The chief sources of information concerning Polycarp are four: the authentic epistles of Ignatius, which include one to Polycarp; Polycarp’s Epistle to the Philippians; passages in Irenaeus’ Adversus Haeresis; and the letter of the Smyrnaeans recounting the martyrdom of Polycarp.

Read more about Saint Polycarp

Lessons appointed for use on the Feast of Saint Polycarp


sound bites of life on 2009-02-22

  • @iamjoshfrank I see most methodology and convo re: emergent, at it’s own peril, been done without much consideration to multiculturalism #
  • Back home from a fantastic evening enjoying Ethiopian food, music, coffee and culture. #
  • Yes, I’m an anarchist who drive a minivan. #
  • @jupiturnip we were offer some eggs in xnge of something that we grow in our garden that might feed the chickens, but the guy had no idea #
  • @spiritfarmer Entourage? There got to be a forum for the 5 of you to discuss your problem. #
  • At Greenlake walking and conversation with Chivo. #

sound bites of life on 2009-02-21

  • Why the heck did Jesus asked people to carry an execution aparatus designed to kill magicians, thieves and political subversives? #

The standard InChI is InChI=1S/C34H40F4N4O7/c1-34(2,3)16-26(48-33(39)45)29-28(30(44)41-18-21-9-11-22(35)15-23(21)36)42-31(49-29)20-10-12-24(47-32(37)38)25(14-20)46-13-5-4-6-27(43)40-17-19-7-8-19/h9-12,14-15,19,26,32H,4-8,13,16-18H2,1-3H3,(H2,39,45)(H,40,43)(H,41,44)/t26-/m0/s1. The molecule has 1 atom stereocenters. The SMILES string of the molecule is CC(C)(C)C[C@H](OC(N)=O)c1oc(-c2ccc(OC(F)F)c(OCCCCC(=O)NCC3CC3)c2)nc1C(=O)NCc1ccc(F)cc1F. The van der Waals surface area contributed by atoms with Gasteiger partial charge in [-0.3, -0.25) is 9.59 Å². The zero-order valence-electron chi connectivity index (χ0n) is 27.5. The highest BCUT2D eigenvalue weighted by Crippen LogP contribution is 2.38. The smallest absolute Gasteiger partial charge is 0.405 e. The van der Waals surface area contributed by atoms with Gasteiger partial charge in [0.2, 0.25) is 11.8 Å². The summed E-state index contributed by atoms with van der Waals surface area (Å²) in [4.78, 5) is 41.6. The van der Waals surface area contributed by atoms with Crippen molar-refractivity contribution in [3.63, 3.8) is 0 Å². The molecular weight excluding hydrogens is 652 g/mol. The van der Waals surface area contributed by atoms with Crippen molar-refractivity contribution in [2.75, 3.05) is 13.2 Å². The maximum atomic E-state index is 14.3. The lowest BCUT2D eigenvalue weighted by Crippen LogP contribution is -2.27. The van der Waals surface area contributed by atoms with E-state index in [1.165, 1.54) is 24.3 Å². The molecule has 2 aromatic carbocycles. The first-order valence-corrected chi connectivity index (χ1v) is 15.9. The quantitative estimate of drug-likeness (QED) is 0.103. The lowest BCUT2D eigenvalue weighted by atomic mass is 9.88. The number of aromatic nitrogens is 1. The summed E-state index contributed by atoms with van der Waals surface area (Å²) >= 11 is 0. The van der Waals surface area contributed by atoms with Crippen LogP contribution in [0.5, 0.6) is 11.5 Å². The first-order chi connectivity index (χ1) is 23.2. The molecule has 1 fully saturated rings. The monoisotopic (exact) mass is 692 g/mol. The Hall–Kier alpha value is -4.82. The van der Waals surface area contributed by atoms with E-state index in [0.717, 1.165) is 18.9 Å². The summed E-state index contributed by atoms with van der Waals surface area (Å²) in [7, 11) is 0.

• @toddgrotenhuis it is hard to believe that he was using the unmentionable imperial execution tool as metaphorical. #
  • RT @humanspectrum: My Place or Yours: Embracing Mixed Ethnicity Saturday, February 21st, 10am-8pm at Wing Luke Asian Museum, Seattle #
  • Nice surprise call from Tomas Yaccino tonight. Always good to connect with los caminantes from La Red del Camino. #
  • Gardening day at the Mustard Seed House #
  • @iamjoshfrank re: empire- emergents of in-between cultures and emergents of color are always asking and living in the margins of the empire #
  • @iamjoshfrank re: empire migrants, exiles and redugees know well how to live creatively in-between and resisting empire assimilation #
  • @iamjoshfrank re:empire emergents need to engage more with communities in the margins questioning the dominant social cosntructs #
  • @iamjoshfrank re:empire and less on contextualizing and assimilating. #
  • Question and resist more, contextualize and assimilate less. #
  • @RayLevesque more like critical liberationist pedagogy applied to contemporary christian movements with a lot of café negro. #